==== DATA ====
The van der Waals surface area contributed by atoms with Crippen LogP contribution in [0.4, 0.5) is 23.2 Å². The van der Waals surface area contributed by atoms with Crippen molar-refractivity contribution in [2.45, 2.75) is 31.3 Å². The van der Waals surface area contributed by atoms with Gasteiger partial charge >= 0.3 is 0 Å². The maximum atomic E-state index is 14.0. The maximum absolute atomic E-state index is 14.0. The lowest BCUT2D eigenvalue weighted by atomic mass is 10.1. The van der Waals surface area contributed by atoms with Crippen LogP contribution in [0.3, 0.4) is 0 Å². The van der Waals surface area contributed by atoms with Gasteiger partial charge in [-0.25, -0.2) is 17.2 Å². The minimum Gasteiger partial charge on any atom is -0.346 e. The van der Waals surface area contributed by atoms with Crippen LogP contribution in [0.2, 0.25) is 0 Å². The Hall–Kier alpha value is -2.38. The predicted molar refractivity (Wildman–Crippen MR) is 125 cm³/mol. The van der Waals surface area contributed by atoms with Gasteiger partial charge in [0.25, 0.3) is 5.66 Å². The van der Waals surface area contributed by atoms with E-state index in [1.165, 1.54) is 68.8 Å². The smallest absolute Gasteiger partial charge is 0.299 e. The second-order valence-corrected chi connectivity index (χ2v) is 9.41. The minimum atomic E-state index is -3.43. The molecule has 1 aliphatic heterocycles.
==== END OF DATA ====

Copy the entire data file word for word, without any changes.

The van der Waals surface area contributed by atoms with Crippen LogP contribution in [0.4, 0.5) is 23.2 Å². The van der Waals surface area contributed by atoms with Crippen molar-refractivity contribution in [2.45, 2.75) is 31.3 Å². The van der Waals surface area contributed by atoms with Gasteiger partial charge >= 0.3 is 0 Å². The maximum atomic E-state index is 14.0. The maximum absolute atomic E-state index is 14.0. The lowest BCUT2D eigenvalue weighted by atomic mass is 10.1. The van der Waals surface area contributed by atoms with Crippen LogP contribution in [0.3, 0.4) is 0 Å². The van der Waals surface area contributed by atoms with Gasteiger partial charge in [-0.25, -0.2) is 17.2 Å². The minimum Gasteiger partial charge on any atom is -0.346 e. The van der Waals surface area contributed by atoms with Crippen LogP contribution in [0.2, 0.25) is 0 Å². The Hall–Kier alpha value is -2.38. The predicted molar refractivity (Wildman–Crippen MR) is 125 cm³/mol. The van der Waals surface area contributed by atoms with Gasteiger partial charge in [0.25, 0.3) is 5.66 Å². The van der Waals surface area contributed by atoms with E-state index in [1.165, 1.54) is 68.8 Å². The smallest absolute Gasteiger partial charge is 0.299 e. The second-order valence-corrected chi connectivity index (χ2v) is 9.41. The minimum atomic E-state index is -3.43. The molecule has 1 aliphatic heterocycles.